WARSAW — Ken Locke, director of the Greater Warsaw Ministerial Association led a time of prayer on local radio Sunday, March 22 in light of the coronavirus pandemic.
Locke who also serves as the Envoy Administrator with the Warsaw Salvation Army delivered a brief prayer on Warsaw radio station 107.3 WRSW.
The broadcast was a way for a larger community to gather in unison at a time when many churches have suspended regular services in light of the virus crisis and are going online through social media.
The 2 p.m. day of prayer came at the request of the Kosciusko County Commissioners. Last week, Commissioner Brad Jackson issued a statement regarding the request.
At the request of the commissioners, Locke set 2 Chronicles 7:14 as the focus of his prayer.
“If my people, who are called by my name, will humble themselves and pray and seek my face and turn from their wicked ways, then I will hear from heaven, and I will forgive their sin and will heal their land.” (2 Chronicles 7:14, New International Version)
“Heavenly Father,” Locke began his prayer, “We come to you in this time of crisis.” In the prayer, Locke acknowledged that many people only turn to God “when times are bad.”
He asked for forgiveness in light of the complacency among those who claim to follow God. “Convict us of our sins and shortcomings,” he said, “and empower us to be a light in the dark of this world.”
“We pray that our repentance will open your ears to hear our cries,” he said. “We have been blinded by self-reliance, pride and desire for money, sex and power instead of your kingdom.”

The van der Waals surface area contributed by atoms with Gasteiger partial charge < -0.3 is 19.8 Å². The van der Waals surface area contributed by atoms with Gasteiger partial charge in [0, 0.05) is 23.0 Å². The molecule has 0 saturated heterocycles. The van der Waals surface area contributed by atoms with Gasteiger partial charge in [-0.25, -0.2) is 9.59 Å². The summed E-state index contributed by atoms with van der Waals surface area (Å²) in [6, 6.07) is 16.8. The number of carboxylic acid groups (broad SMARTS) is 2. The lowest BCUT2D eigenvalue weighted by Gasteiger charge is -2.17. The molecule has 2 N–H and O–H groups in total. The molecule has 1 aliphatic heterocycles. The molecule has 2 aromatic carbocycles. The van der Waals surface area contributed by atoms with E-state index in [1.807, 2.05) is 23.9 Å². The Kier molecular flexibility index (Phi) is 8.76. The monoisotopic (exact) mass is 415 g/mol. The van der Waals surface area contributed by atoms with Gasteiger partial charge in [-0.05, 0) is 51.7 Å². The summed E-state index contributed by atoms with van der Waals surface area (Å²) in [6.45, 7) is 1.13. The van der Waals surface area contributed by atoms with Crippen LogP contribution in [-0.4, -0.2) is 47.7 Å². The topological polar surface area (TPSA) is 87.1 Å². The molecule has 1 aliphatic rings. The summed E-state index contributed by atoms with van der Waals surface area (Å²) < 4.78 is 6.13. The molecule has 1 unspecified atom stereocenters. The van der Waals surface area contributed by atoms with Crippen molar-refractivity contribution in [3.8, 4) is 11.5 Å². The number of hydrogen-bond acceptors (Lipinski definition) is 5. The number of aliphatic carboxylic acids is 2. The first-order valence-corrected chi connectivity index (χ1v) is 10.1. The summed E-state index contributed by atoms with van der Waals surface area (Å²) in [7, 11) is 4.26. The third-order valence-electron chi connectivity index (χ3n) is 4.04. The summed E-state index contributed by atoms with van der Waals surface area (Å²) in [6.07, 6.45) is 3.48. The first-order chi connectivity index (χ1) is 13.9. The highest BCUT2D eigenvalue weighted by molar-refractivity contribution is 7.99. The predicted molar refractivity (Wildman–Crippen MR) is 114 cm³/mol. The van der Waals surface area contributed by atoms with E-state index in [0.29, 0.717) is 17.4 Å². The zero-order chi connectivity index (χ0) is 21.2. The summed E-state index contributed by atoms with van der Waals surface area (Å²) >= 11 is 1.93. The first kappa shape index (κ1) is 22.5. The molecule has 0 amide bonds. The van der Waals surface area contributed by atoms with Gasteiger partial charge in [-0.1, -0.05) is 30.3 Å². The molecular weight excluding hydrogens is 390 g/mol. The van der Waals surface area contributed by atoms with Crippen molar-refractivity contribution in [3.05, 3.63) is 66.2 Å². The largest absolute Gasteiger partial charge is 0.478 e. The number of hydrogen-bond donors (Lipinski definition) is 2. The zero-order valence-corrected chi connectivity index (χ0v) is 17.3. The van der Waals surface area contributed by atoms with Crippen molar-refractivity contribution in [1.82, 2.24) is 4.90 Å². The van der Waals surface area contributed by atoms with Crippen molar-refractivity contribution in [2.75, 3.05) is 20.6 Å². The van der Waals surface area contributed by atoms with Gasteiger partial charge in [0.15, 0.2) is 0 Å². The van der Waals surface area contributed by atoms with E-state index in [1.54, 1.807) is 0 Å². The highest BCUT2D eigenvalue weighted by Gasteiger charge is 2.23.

“God we ask you for healing,” Locke said. “Heal our land from COVID-19.”
Locke also prayed for those in the federal, state, local government and within the medical field amid the epidemic. Additionally, he prayed for the many who have been affected by the epidemic.
“These are trying times as COVID-19 infections continue to spread and numbers rise,” Locke said while reading a statement he prepared for the broadcast.
“We’ve seen these epidemics in movies and read about them in history,” he said, “Now it is a reality.”
In the broadcast, Locke recounted a recent dream involving a scene of chaos. Yet, Locke said a vision of his grandmother stood calm and smiling as the world around her out of control. Locke interpreted this dream as a message from God.
“My grandmother and her generation struggled through the Spanish Flu epidemic of 1918,” Locke said. She spoke of her life experience during other events like the Great Depression and two World Wars many times, “because many people came together and helped one another,” he said.
He claimed their endurance in-spite of these great trials survived “because they fixed their eyes toward Heaven, studied the Bible and put their hands to the plow of hard work and serving others.”
“There is a God who cares,” said Locke.
Of the virus epidemic, “God is calling us to trust him to see us through the way American’s have done before and since the founding of our nation,” he said.
He acknowledged the vast differences between the world of his grandmother and today. The vision of his grandmother he said, “was a reminder that God hasn’t changed.”
To end the special broadcast, Locke issued a challenge to those listening. He asked that they pray, actively worship, and yearn for revival.
There are about 125 churches in Kosciusko County. Area churches have been supportive of the local Day of Prayer, according to Locke.